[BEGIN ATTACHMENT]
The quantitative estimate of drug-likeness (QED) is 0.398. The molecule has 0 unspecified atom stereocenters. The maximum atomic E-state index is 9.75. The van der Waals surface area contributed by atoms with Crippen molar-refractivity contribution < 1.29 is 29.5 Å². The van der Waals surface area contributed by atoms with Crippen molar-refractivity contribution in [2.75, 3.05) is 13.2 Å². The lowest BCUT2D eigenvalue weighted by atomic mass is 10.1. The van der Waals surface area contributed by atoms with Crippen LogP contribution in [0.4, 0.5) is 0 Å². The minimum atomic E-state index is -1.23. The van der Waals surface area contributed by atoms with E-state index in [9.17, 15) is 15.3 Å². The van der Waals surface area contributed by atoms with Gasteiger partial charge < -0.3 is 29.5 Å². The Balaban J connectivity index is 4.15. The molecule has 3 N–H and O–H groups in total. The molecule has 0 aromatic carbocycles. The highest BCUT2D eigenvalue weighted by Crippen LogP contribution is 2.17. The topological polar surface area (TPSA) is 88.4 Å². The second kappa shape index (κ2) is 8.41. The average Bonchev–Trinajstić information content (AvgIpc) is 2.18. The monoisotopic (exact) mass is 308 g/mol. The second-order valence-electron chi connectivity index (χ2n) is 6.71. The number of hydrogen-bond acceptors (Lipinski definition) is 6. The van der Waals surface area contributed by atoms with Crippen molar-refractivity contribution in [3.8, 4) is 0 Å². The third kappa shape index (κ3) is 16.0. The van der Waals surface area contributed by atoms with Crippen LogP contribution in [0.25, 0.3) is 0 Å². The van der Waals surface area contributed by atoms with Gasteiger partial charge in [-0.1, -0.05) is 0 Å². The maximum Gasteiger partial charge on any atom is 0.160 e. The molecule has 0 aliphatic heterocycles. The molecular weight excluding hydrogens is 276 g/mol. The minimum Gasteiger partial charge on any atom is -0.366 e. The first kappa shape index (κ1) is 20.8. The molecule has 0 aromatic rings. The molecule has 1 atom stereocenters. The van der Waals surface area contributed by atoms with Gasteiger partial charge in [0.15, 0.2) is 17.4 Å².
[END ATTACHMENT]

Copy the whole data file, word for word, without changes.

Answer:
The quantitative estimate of drug-likeness (QED) is 0.398. The molecule has 0 unspecified atom stereocenters. The maximum atomic E-state index is 9.75. The van der Waals surface area contributed by atoms with Crippen molar-refractivity contribution < 1.29 is 29.5 Å². The van der Waals surface area contributed by atoms with Crippen molar-refractivity contribution in [2.75, 3.05) is 13.2 Å². The lowest BCUT2D eigenvalue weighted by atomic mass is 10.1. The van der Waals surface area contributed by atoms with Crippen LogP contribution in [0.4, 0.5) is 0 Å². The minimum atomic E-state index is -1.23. The van der Waals surface area contributed by atoms with E-state index in [9.17, 15) is 15.3 Å². The van der Waals surface area contributed by atoms with Gasteiger partial charge < -0.3 is 29.5 Å². The Balaban J connectivity index is 4.15. The molecule has 3 N–H and O–H groups in total. The molecule has 0 aromatic carbocycles. The highest BCUT2D eigenvalue weighted by Crippen LogP contribution is 2.17. The topological polar surface area (TPSA) is 88.4 Å². The second kappa shape index (κ2) is 8.41. The average Bonchev–Trinajstić information content (AvgIpc) is 2.18. The monoisotopic (exact) mass is 308 g/mol. The second-order valence-electron chi connectivity index (χ2n) is 6.71. The number of hydrogen-bond acceptors (Lipinski definition) is 6. The van der Waals surface area contributed by atoms with Crippen molar-refractivity contribution in [3.8, 4) is 0 Å². The third kappa shape index (κ3) is 16.0. The van der Waals surface area contributed by atoms with Crippen LogP contribution in [0.25, 0.3) is 0 Å². The van der Waals surface area contributed by atoms with Gasteiger partial charge in [-0.1, -0.05) is 0 Å². The maximum Gasteiger partial charge on any atom is 0.160 e. The molecule has 0 aliphatic heterocycles. The molecular weight excluding hydrogens is 276 g/mol. The minimum Gasteiger partial charge on any atom is -0.366 e. The first kappa shape index (κ1) is 20.8. The molecule has 0 aromatic rings. The molecule has 1 atom stereocenters. The van der Waals surface area contributed by atoms with Gasteiger partial charge in [0.15, 0.2) is 17.4 Å².